Life Insurance

How Much Insurance is Too Much Insurance in Singapore?

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Peter Lin

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When you think of Singaporeans, you think of kiasu – the fear of losing out. Take the Gifted Education Programme – it’s meant to be for children who have developed ahead of the learning curve, but these days, you even have tuition classes to help children ace the GEP selection tests. Singaporean logic seems to be: If you can afford it, and it’s good for you, you should buy it. Which makes us wonder: are Singaporeans spending too much on insurance?

1. First things first, insurance is not bad.

Let’s get this out of the way first: You NEED insurance. There’s just too much at stake for you not to set aside a certain portion of your income in order to pay for your insurance premiums. And I’m not just talking about the basics like home insurance or car insurance, both of which you need to get by law if you are a homeowner or a car owner. I’m also including life insurance on this list of basic insurance you should have, because the last thing we want is to leave our loved ones with a financial burden in the case of death of total permanent disability. But that’s not all you should have.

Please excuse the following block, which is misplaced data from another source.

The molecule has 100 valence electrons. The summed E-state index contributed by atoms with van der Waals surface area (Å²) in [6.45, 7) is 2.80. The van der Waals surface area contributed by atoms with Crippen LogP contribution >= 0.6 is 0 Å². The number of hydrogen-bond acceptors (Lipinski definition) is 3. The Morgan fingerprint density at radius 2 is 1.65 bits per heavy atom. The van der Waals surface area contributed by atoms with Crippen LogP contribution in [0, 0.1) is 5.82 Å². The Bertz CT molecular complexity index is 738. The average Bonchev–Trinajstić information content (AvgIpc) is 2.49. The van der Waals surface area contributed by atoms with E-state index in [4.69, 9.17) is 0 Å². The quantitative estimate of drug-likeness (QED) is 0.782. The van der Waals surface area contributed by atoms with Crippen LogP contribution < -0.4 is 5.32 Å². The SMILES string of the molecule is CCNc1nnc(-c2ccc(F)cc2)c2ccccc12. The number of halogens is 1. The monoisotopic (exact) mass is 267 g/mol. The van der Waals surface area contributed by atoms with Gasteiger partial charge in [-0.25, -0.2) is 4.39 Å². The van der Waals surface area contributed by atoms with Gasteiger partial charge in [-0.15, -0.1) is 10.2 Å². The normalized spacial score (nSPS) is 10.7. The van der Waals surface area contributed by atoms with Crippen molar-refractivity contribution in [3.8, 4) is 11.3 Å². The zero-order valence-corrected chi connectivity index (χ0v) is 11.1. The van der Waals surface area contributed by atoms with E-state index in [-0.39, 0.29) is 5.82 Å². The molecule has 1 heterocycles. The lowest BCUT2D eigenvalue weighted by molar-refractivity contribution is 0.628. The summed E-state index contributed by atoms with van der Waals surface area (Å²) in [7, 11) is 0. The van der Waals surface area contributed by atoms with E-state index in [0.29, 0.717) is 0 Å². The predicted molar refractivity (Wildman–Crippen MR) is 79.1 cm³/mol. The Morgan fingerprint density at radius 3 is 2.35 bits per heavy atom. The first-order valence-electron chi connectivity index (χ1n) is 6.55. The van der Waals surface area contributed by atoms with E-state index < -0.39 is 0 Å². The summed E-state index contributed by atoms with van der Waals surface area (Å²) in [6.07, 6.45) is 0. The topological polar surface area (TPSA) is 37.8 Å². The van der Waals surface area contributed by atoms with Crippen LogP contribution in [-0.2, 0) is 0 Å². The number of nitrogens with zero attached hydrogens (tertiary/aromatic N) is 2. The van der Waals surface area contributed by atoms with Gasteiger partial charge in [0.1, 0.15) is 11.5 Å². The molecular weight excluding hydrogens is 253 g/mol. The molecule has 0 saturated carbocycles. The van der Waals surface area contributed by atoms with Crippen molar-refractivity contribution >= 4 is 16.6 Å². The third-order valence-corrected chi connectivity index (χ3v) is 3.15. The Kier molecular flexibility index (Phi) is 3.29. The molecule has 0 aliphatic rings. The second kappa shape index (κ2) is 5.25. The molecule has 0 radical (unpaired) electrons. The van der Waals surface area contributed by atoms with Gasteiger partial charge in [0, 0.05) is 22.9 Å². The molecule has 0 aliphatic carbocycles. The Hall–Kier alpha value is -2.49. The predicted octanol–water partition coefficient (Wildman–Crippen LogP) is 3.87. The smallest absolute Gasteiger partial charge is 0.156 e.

You should definitely also set aside money for travel insurance when you travel, no matter how short your trips are. You don’t want to be caught without travel insurance in a situation where you’re stuck with delayed baggage and missing your connecting flight. But on the other hand, you might also be paying a little too much for your travel insurance.

 

2. How much is too much when it comes to insurance?

In the case of travel insurance, it’s very simple. Several insurers offer different rates depending on your furthest travel location. For example, a travel insurance policy that covers only countries in South-East Asia is going to be much cheaper compared to a policy that covers travel in Europe or the US. If you’re only travelling to Malaysia or Indonesia, you definitely shouldn’t be spending more on worldwide coverage that you don’t need.